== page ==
What you need to know about COVID-19 in Alberta on Wednesday, August 19
Entire city of Edmonton is under a COVID-19 watch
- The entire city of Edmonton is now under a COVID-19 watch, as it has 55.9 cases for every 100,000 people.
- More than half the active cases in the province were in the Edmonton zone as of Wednesday — 631 out of a provincial total of 1,107.
- Alberta reported 82 new cases of COVID-19 Wednesday.
- Two more people have died, man in his 60s from the Central zone and a man in his 70s from the North zone.
- Amid anxiety and uncertainty about the return to school, the province's chief medical officer of health pointed out for context that Alberta's average rate of new cases is lower than all but three U.S. states.
- Pharmacies owned by Loblaws, including Shoppers Drug Mart and Superstore, will offer asymptomatic COVID-19 tests at all 234 locations across the province after Sept. 1.
- Four Calgary flights are on a list issued by the B.C. Centre for Disease Control for possible COVID-19 exposures.
- Learn about where you need to wear a mask around the province.
What you need to know today in Alberta:
Dr. Deena Hinshaw, Alberta's chief medical officer of health, said Tuesday that the province's daily new COVID-19 case rates are lower than all U.S. states except New Hampshire, Maine and Vermont. Those three states average about 1.5 new cases each day per 100,000. Alberta has averaged about two new cases per 100,000 population per day, compared with average rates of more than 25 new daily cases per 100,000 in Florida, Georgia and Texas.
Hinshaw said the best way to prepare for a safe re-entry to schools is to keep community transmission low.
"Together we can minimize the risk to students and staff in schools and help our children regain this part of their normal educational and social development. For all of us, taking precautions is part of living in the new normal of COVID-19, and as always we are all in this together," she said.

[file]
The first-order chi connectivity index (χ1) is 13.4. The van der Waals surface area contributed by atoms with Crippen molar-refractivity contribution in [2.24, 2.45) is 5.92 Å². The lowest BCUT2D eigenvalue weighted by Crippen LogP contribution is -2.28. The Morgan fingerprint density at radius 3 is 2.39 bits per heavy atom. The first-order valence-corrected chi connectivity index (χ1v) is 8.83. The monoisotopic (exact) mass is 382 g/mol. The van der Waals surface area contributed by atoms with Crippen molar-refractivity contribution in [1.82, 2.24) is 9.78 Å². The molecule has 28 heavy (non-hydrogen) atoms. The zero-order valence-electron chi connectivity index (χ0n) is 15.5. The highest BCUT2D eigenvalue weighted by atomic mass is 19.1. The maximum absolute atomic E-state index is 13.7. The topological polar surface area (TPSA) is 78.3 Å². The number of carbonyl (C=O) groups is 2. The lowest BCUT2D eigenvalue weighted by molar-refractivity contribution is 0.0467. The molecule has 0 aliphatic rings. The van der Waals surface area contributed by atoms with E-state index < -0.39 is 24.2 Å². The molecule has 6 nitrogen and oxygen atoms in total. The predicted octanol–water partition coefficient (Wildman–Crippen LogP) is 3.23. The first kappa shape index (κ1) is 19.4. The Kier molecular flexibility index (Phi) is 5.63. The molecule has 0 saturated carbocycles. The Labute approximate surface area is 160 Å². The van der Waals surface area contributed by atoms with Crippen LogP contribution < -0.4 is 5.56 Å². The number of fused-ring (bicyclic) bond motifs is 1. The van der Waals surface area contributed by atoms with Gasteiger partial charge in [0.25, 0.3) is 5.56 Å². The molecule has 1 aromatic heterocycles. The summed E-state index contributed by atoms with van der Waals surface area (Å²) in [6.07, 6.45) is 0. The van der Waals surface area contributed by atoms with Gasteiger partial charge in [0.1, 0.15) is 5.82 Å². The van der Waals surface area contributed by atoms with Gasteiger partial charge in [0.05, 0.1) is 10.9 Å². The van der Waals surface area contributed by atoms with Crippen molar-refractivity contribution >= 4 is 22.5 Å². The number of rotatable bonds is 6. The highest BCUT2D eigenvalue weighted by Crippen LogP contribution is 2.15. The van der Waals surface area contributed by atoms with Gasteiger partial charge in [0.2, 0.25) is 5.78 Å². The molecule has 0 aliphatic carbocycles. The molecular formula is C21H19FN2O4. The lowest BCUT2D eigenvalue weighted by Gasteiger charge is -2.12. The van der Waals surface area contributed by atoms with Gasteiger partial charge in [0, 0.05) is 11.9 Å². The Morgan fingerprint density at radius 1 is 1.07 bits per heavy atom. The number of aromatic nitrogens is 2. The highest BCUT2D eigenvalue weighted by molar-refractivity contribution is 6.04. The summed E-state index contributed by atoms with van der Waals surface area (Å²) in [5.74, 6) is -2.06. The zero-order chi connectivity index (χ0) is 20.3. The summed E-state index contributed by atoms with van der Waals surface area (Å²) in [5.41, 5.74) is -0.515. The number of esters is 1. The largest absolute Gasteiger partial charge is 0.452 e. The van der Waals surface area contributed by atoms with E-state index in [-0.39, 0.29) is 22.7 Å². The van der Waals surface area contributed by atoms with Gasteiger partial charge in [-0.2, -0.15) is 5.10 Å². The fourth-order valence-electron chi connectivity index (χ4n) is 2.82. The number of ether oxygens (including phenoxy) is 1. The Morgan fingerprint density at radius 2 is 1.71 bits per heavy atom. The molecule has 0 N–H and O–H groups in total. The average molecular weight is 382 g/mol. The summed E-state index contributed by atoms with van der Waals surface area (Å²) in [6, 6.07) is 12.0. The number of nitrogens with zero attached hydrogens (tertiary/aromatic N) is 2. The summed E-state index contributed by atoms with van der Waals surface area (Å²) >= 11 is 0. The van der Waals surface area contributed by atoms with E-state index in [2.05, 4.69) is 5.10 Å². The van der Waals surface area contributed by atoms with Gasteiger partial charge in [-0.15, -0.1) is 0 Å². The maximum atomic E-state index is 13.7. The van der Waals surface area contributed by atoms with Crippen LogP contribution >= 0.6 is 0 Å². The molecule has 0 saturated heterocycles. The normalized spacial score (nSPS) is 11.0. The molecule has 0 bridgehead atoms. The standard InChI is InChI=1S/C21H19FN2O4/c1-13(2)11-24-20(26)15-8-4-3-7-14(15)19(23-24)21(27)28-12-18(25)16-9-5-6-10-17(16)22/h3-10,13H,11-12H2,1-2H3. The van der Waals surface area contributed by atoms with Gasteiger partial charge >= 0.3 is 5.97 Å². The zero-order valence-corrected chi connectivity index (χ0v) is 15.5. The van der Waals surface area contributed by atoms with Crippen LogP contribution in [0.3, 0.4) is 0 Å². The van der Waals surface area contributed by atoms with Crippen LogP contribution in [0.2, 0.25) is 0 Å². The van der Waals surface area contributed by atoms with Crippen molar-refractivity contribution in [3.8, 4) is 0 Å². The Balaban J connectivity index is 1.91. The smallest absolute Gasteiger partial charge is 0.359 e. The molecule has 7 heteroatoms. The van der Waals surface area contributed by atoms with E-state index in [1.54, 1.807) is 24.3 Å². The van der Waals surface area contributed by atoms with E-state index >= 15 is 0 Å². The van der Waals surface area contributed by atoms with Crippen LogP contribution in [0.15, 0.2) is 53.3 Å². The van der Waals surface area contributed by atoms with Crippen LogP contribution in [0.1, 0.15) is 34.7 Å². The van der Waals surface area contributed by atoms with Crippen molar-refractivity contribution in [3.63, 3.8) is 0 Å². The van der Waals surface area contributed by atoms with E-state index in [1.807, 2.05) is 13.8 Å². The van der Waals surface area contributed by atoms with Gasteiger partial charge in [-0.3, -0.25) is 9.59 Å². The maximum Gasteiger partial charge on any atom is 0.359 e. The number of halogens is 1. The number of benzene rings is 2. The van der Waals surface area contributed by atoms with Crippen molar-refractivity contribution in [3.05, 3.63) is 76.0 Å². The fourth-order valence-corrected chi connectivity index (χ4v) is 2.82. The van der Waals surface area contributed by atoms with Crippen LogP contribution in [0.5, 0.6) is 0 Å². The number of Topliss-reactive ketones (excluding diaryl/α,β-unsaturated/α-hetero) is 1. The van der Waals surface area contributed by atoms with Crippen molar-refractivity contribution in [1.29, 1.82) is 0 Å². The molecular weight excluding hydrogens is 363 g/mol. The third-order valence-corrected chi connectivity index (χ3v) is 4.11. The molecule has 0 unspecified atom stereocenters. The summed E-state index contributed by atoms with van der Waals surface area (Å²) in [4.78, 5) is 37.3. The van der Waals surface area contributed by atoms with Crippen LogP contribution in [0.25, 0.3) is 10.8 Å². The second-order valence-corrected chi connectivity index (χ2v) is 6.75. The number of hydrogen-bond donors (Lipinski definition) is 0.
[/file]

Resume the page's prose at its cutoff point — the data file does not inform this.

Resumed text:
Thousands of kids have been registered for the Calgary Catholic School District's online school this fall — and the district expects that number could nearly double before registration closes on Friday.
Some experts say teachers will require new supports when temporary e-learners return to classrooms. "We're going to hear that it's about money but to me it's even more about class size and appropriate support for those teachers so that they can make sure that they and their students are in an environment that is safe and healthy and conducive to quality learning," said Dr. Brittany Martin of the University of Calgary, a specialist in online learning.
As the COVID-19 pandemic closes some businesses for good on Edmonton's Whyte Avenue — and keeps many storefronts operating at limited capacity — businesses in the area are grappling with the growing uncertainties of the winter ahead.
Alberta Health Services is investigating after 15 confirmed cases were linked to the Bible Pentecostal Church in Edmonton. Anyone who attended the church between July 26 and Aug. 12, or who has been in close contact with someone who did, should book a COVID-19 test online and continue to monitor for symptoms, Sherene Khawa, an assistant communications director with the province, said in an email.